At the opening of one of the Association's two shows Saturday night, band member Larry Ramos joked to the crowd, "We're glad you decided to come here instead of the Def Leppard concert up the street."
Though they aren't nearly as big a draw as the heavy metal group that played the Salt Palace this past weekend, the Association proved that they can still attract a loyal and enthusiastic crowd in Salt Lake City.And nearly 20 years after their hits faded from the charts, America's premiere soft-rock and ballad band showed they can still engineer those intriguing vocal harmonies to which members of the Woodstock/Pepsi generation slow danced and fell in love.
An estimated 1,500 fans converged on the floor and lined the balcony near of the Galleria's main stage for each show. They included adults in their 20s and 30s, and pre-teenagers who haven't yet grown too sophisticated to enjoy the music their parents like.
They came ready to be entertained and the band obliged, playing their standards, "Windy," "Never My Love," "Everything That Touches You" and the classic "Cherish."
The vocals were true to the original sound, thanks largely to Russ Giguere, whose distinctive lead voice is recognizable from such recordings as "Windy," "Cherish," (on which Ramos added a double lead vocal at the concert) and on "Enter the Young," the tune with which the band opened the legendary Monterrey Pop Festival in 1967.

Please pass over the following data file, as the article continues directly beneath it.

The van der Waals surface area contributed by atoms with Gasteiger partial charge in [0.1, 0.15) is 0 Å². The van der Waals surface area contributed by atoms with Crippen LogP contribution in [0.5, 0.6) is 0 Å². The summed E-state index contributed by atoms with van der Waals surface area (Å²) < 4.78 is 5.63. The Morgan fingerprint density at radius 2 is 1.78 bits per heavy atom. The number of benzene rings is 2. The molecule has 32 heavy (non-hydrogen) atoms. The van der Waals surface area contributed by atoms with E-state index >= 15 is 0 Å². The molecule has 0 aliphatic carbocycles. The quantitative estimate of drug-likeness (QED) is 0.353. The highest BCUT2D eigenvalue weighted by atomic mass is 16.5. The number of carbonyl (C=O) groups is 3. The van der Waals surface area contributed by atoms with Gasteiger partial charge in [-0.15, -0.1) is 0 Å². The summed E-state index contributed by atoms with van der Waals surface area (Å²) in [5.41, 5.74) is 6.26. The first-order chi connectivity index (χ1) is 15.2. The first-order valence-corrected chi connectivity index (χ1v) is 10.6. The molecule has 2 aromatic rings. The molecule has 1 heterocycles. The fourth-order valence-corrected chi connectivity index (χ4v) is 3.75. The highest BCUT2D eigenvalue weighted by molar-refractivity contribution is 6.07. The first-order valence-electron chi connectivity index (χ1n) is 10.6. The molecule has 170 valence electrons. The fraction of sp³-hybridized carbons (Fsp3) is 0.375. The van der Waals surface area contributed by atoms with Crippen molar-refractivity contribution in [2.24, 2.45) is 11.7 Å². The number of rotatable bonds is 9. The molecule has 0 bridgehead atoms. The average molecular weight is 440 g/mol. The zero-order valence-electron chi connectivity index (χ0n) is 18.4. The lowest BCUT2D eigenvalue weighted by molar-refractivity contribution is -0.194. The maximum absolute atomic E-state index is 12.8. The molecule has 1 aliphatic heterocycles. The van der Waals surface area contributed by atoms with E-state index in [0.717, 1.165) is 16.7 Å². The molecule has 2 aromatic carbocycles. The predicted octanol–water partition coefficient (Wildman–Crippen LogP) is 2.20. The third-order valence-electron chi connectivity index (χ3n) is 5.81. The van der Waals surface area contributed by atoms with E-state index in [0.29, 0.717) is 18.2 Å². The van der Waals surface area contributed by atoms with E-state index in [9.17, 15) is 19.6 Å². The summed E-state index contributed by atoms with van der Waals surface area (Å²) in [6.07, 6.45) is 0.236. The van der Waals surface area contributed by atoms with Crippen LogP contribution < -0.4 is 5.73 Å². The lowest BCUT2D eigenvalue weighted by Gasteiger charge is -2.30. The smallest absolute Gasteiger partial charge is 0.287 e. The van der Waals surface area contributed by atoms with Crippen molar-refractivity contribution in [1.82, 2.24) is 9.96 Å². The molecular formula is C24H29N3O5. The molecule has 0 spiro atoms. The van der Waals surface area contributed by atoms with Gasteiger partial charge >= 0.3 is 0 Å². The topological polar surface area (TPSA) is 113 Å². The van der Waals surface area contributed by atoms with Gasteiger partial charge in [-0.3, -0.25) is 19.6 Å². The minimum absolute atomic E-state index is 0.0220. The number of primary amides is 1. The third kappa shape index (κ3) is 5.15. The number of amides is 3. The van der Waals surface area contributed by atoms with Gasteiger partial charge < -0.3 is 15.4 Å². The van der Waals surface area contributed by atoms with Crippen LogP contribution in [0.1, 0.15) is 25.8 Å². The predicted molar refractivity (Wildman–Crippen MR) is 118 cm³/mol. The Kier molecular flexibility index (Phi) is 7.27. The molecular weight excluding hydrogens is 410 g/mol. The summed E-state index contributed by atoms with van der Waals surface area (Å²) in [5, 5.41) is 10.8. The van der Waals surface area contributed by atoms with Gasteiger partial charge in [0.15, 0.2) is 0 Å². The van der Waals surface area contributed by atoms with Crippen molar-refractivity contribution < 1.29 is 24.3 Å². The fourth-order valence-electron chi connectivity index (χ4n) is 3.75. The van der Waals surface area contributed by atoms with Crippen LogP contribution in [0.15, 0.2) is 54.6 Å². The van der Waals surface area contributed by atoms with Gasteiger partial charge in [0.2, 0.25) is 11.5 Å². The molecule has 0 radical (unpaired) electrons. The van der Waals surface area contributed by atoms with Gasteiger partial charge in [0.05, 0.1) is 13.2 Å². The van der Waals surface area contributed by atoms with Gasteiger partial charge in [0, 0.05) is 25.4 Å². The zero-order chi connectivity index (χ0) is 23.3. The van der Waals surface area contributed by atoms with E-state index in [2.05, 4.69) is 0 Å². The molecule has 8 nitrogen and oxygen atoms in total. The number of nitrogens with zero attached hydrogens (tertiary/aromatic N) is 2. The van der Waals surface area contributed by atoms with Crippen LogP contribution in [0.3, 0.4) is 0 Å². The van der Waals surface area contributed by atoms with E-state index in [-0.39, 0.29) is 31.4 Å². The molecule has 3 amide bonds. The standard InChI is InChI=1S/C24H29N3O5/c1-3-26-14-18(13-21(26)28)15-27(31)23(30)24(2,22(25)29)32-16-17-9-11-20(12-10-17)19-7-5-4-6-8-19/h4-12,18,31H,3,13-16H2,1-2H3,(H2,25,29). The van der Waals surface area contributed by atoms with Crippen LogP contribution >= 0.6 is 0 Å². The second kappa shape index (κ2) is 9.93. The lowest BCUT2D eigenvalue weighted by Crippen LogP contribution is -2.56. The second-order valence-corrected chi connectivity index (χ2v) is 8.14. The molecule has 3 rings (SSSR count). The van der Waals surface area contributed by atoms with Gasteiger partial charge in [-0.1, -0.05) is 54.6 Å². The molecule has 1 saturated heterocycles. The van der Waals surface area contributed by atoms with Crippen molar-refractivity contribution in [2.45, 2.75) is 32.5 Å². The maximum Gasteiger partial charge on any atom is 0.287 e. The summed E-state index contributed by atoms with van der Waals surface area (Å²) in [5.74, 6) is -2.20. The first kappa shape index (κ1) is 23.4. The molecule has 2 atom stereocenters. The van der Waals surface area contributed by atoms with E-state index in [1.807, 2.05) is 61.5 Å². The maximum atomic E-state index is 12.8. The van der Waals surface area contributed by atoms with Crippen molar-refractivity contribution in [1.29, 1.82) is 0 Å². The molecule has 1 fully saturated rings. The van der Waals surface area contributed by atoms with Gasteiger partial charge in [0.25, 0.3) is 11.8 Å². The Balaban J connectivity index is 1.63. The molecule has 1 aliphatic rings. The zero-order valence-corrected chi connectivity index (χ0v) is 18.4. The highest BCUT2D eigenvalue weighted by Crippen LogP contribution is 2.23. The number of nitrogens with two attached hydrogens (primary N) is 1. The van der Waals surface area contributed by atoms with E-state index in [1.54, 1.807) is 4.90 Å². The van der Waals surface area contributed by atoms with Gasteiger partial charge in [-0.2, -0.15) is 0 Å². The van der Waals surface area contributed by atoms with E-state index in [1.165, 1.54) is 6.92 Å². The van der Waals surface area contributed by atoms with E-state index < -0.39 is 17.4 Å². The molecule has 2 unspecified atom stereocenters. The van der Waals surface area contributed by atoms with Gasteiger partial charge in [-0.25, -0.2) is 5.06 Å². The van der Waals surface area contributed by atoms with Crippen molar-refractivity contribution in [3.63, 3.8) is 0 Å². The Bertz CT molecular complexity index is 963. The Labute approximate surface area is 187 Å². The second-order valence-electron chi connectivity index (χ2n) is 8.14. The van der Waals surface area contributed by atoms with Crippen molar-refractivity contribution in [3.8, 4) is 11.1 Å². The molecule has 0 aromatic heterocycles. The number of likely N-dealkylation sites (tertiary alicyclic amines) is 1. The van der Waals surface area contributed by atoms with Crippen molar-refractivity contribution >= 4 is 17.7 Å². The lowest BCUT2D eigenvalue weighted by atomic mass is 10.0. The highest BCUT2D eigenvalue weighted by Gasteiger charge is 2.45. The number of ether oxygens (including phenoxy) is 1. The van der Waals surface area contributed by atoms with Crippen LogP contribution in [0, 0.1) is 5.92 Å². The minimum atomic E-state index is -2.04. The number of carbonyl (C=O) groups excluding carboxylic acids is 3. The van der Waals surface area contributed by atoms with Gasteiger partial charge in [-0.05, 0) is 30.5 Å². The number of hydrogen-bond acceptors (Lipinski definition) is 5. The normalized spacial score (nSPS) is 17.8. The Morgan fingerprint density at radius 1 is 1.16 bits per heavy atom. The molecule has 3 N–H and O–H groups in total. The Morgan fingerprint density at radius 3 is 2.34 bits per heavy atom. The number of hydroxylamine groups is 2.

Giguere's lead was well-supported by the precise - occasionally baroque-style - background harmonies of the other five members, all of whom sing as well as play instruments. (Giguere has no instrument but played air guitar.)
Even the sound engineer, Ramos' brother, Dell, "the phantom voice of the Association," added to the performance by singing into a microphone attached to his mixing console.
An outstanding lead solo was rendered by Jules Alexander on "Along Comes Mary" (which was recorded, Ramos kiddingly said, while the group was under the influence of steroids).
The band showed its versatility with a long medley of rock standards including the old Rare Earth tune, "Get Ready," the Temptations' "My Girl," and Huey Lewis' "The Heart of Rock and Roll." Ramos' crystal-clear tenor voice was well showcased on "Heard It Through the Grapevine" and the Beach Boys tune "Wouldn't It Be Nice."
If there was cause for disappointment, it was the absence of the varied instrumentation included on most Association hits. But keyboard player Paul Holland did a good job of faking, particularly with synthesized flute on "Windy" and orchestra bells on "Cherish."
Band members must have sensed the natives were friendly. Their stage banter at both shows was spontaneous and natural. Alexander joked about blowing 20 bucks on Galleria video games. He mentioned that Ramos, one of the original members of the New Christy Minstrels, just became the band's first grandfather.
Their showmanship was as good as their banter. The audience demanded an encore and the band obliged with a reprise of "Windy," and finished it with Giguere, Ramos and Alexander doing can-can kicks.